Producing a fuel product and reducing emissions at the same time may sound like a contradiction of terms. After all, while the biggest players in the fuel industry have tried to make their operations as clean and efficient as possible, many still rely on the burning of fossil fuels.
However, there are a few innovative companies looking to break this trend, by literally making fuel out of thin air.
German outfit Sunfire has been developing a system that can create diesel from the carbon dioxide in the atmosphere. The process uses a complex mix of electrical energy, water and the gas.
Its management of power is partially what sets the endeavour apart because the use of renewable energy effectively makes the whole process carbon neutral, according to the BBC.
— Audi (@Audi) August 28, 2015
As a sign of how influential the advance could be, big automotive industry player Audi has shown its support. The German marque has actually been exploring the world of e-fuels for some time and is consistently looking at ways to boost the fuel efficiency of its offerings.
However, the company noted that many of the existing alternative fuels, made from rapeseed or maize, compete with the agricultural industry for their raw materials. Consequently, they've failed to gain any significant traction.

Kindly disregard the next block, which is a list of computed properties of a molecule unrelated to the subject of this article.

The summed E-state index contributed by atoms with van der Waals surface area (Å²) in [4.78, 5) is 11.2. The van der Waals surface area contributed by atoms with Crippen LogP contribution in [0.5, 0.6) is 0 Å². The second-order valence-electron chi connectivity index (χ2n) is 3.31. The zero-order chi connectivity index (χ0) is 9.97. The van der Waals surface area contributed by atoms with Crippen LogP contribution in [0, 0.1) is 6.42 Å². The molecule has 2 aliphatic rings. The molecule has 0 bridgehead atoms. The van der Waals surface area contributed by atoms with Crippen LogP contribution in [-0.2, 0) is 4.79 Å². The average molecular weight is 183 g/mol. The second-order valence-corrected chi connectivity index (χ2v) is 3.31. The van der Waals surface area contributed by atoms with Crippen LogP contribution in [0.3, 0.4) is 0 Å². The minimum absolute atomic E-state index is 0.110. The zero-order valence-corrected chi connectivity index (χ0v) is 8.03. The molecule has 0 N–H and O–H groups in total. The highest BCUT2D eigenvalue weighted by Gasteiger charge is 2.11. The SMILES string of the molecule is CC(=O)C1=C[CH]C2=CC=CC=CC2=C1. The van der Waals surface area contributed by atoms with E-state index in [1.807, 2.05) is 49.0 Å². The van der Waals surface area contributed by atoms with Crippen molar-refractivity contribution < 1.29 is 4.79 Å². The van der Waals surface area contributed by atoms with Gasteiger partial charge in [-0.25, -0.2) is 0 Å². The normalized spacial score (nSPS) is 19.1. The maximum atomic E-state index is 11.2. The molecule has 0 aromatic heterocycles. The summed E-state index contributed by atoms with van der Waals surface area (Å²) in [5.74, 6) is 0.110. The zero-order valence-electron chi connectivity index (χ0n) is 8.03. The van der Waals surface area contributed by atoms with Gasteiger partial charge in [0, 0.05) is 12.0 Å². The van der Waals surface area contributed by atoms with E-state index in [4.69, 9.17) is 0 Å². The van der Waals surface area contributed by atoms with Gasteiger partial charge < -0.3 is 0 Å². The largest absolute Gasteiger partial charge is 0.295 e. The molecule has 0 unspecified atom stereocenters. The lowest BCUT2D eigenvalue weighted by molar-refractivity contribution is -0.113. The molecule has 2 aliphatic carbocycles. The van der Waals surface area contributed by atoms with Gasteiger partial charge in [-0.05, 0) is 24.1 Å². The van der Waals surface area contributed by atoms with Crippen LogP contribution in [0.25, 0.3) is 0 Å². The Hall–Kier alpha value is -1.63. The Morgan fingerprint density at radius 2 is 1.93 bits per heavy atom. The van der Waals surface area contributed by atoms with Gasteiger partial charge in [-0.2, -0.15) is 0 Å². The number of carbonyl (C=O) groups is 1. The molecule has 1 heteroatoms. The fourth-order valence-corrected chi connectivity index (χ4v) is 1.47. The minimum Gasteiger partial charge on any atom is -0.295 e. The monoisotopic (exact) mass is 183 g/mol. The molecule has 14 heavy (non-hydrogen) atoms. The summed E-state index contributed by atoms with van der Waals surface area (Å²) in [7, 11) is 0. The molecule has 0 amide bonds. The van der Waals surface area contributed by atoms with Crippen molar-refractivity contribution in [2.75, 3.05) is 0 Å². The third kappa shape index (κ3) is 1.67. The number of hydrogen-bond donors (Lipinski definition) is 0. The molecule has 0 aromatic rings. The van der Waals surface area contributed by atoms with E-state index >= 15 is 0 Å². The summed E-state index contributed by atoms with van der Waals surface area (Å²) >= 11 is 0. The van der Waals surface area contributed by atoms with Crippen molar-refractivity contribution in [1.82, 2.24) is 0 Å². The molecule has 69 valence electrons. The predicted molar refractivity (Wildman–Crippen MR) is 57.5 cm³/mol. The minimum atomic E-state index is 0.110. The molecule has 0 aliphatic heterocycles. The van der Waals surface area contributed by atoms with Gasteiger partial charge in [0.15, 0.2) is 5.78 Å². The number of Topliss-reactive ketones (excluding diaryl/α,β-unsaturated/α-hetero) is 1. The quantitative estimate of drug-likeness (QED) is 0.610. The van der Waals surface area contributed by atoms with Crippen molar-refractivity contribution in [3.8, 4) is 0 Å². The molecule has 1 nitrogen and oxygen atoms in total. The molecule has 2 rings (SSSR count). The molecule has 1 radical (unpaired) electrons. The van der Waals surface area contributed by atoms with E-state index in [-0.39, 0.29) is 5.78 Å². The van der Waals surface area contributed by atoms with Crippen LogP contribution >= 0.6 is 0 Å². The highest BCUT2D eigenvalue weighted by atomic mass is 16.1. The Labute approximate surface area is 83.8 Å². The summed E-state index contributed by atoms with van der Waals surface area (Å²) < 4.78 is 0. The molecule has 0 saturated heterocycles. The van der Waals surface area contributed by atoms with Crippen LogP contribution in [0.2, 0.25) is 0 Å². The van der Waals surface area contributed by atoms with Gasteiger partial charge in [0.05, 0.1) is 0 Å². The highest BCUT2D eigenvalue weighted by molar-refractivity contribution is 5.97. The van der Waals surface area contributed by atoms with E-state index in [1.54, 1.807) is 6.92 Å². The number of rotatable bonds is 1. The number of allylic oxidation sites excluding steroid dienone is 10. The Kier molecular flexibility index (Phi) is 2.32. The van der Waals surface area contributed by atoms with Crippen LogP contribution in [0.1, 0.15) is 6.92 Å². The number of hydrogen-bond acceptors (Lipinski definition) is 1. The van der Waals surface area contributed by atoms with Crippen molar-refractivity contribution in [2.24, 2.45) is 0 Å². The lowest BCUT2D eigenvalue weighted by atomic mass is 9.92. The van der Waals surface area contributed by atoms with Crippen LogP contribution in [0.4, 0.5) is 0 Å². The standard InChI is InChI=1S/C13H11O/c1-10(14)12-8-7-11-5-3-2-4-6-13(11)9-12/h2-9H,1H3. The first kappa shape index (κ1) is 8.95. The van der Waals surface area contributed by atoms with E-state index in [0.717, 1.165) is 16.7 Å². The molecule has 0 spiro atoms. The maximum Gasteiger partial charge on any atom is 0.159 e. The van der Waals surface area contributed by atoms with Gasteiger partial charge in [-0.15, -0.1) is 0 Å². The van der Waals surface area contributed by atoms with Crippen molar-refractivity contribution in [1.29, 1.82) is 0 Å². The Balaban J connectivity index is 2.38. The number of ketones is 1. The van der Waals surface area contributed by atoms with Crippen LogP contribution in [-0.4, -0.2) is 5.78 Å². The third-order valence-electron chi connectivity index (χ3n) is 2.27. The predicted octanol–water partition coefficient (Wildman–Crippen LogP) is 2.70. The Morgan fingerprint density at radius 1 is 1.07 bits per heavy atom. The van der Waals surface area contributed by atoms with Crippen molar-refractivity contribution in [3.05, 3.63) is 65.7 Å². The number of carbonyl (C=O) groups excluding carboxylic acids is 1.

Audi and Sunfire first managed to produce samples of the innovative e-diesel back in April, with the aim of the project now to get a bigger factory built and producing the fuel.
"If we get the first sales order, we will be ready to commercialise our technology," explained Sunfire chief technology officer Christian von Olshausen, as quoted by Gizmag.
Alongside having a positive impact on the environment, Sunfire and Audi believe that the fuel will also boost vehicle performance. This is because e-diesel is effectively a purer product than its traditional peers, enabling engines to run quieter at the front while fewer pollutants come out of the exhaust at the back.
Naturally, this should be duly noted by fleet managers. Not only may e-diesel allow their vehicles to run more efficiently, making any fuel card purchases even more valuable, but the whole fleet could be a touch kinder to the environment, too.
There can be little denying that the way in which the world currently produces fossil fuels is unsustainable in the long term. Fortunately, through the use of innovative technology and some lateral thinking, it appears that those in the industry are making big steps forward in the hunt for more effective, sustainable fuels.